The right of personal secession.

August 11, 2008

All rights are human rights. They reside in the human person. The right of association is also the right of disassociation, for neither makes sense without the other. The right of secession is generally thought of as the right of one territory to disassociate itself politically from another. Kritarchy recognizes the right of personal secession, again because every right is a human right first and only. Groups do not have rights, though every member of a group has all human rights by virtue of their humanity.

A blog entry at Lew Rockwell reports on a survey which shows that a substantial number of Americans believe in the right of secession. That is good news for kritarchists, who seek to exercise the right of secession, not territorially but personally.


3 Responses to “The right of personal secession.”

  1. Bruce Graeme Says:

    [K]ritarchists seek to exercise the right of secession, not territorially but personally.

    Is that so? Really?
    Let us hear what the Rothbard has to say of this!
    (or will he be censored?)

    Contemporary libertarians often assume, mistakenly, that individuals are bound to each other only by the nexus of market exchange. They forget that everyone is necessarily born into a family, a language, and a culture. Every person is born into one or several overlapping communities, usually including an ethnic GROUP, with specific values, cultures, religious beliefs, and traditions.

    One goal for libertarians should be to transform existing nation-states into national entities whose boundaries could be called just, in the same sense that private property boundaries are just; that is, to decompose existing coercive nation-states into genuine nations, or nations by consent.

    Every group, every nationality, should be allowed to secede from any nation-state and to join any other nation-state that agrees to have it. That simple reform would go a long way toward establishing nations by consent.

    To adopt an excellent strategem of Ludwig von Mises in abstracting from contemporary emotions: Let us postulate two contiguous nation-States, “Ruritania” and “Fredonia.” Fredonians should be able to secede voluntarily from Fredonia and join their com-
    rades in Ruritania.

  2. kritarchist Says:

    I am familiar with Rothbard’s article “Nations by Consent”, and agree with it wholeheartedly. You are absolutely correct in everything you say here. My point was that the right of secession resides in the individual person because of his humanity, and extends naturally to all his associations, even those he does not choose but are chosen for him, by which I am referring to governments which claim sovereignty over him against his consent, which is pretty much every government today. The one problem with territorial secession is that it will almost certainly include people who do not assent to the separation. That is why I see the preferable path to be from the bottom up rather than the top down, with the individual seceeding, most likely as a member of a voluntary association such as a kritarchy, and preferably with his family and friends joining him. This way, within a particular territory, those who are of different language and culture groups can coexist peacefully, just as people of different religions now coexist as neighbors in my neighborhood.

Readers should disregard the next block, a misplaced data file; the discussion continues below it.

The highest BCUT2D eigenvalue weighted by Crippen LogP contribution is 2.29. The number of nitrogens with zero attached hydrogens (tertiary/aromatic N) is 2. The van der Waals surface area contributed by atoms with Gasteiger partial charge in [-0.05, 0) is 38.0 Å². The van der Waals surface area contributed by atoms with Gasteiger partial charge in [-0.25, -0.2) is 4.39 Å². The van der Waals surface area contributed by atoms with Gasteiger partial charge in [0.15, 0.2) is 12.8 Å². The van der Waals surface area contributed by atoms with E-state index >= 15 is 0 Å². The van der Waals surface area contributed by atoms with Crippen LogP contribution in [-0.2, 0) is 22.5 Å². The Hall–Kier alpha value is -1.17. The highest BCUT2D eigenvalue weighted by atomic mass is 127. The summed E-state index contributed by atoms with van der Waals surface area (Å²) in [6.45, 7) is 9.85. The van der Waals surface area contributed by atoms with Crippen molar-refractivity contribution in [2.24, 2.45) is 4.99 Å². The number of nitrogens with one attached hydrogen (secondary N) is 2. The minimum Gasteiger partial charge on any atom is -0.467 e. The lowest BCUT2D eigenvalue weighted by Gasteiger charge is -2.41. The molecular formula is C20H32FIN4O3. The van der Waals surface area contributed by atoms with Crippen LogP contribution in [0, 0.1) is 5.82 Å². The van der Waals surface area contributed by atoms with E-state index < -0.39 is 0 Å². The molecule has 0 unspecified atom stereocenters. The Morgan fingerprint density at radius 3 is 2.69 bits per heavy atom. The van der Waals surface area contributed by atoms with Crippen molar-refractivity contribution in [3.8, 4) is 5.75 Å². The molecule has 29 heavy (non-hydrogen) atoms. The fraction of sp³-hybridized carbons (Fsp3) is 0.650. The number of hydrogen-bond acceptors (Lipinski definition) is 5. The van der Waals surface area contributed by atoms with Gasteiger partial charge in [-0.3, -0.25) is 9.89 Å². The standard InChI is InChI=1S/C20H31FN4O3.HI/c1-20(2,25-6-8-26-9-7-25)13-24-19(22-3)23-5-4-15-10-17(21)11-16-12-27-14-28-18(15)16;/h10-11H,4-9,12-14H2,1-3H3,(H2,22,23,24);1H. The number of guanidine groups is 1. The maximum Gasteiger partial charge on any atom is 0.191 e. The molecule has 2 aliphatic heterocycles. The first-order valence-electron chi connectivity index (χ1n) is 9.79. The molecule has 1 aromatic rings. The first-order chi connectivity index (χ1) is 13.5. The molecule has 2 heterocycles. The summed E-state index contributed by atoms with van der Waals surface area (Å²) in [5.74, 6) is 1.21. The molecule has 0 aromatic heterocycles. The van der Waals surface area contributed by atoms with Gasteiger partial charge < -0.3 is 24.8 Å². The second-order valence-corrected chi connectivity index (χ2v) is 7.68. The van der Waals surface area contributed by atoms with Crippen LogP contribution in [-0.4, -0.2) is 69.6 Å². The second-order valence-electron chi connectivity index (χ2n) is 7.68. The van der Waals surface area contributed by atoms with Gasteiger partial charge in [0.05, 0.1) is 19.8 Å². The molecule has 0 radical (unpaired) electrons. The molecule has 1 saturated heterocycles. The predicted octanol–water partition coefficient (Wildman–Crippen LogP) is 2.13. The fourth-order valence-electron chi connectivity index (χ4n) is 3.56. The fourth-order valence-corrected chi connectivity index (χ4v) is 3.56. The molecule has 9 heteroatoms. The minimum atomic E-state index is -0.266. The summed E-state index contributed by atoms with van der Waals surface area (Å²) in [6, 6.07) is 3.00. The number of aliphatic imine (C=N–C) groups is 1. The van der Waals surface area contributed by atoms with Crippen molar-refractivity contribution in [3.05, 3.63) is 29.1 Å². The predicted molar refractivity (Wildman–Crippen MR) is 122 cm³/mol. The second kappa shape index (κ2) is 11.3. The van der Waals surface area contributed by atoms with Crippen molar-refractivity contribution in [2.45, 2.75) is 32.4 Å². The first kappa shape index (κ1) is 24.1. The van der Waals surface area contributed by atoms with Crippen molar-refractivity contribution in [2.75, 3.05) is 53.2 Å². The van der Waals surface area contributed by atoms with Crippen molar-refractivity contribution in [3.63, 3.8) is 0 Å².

As for “censoring” your previous contribution, I was exercising my ownership rights of this blog by deleting an entry that was completely off topic.

  3. Bruce Graeme Says:

    In his book “Democracy: The God That Failed”, Hans Hermann Hoppe defends a libertarian system or conception commonly referred to as “anarcho-capitalism” which he alternately decribes as “private property anarchy”, “natural order” or “private law society”. Such a natural order, according to the author, is “characterized by increased discrimination, segregation,spatial separation, uniculturalism (CULTURAL HOMOGENEITY), exclusivity, and exclusion.

    In the same vein, Rothbard developed the idea of the nation as a collective identity based on language, etnicity, race, and religion. [cf. Lew Rockwell in “Speaking of Liberty” (page 447)]

    “Decomposing the swollen central nation-State of Yugoslavia into constituent parts has solved
    many conflicts by providing independent nationhood for Slovenes, Serbs,and Croats, but what about Bosnia, where many towns and villages are MIXED? One solution is to encourage more of the same, through still more decentralization. If, for example, eastern Sarajevo is Serb and western Sarajevo is Muslim, then they become parts of their respective separate nations.”- Rothbard

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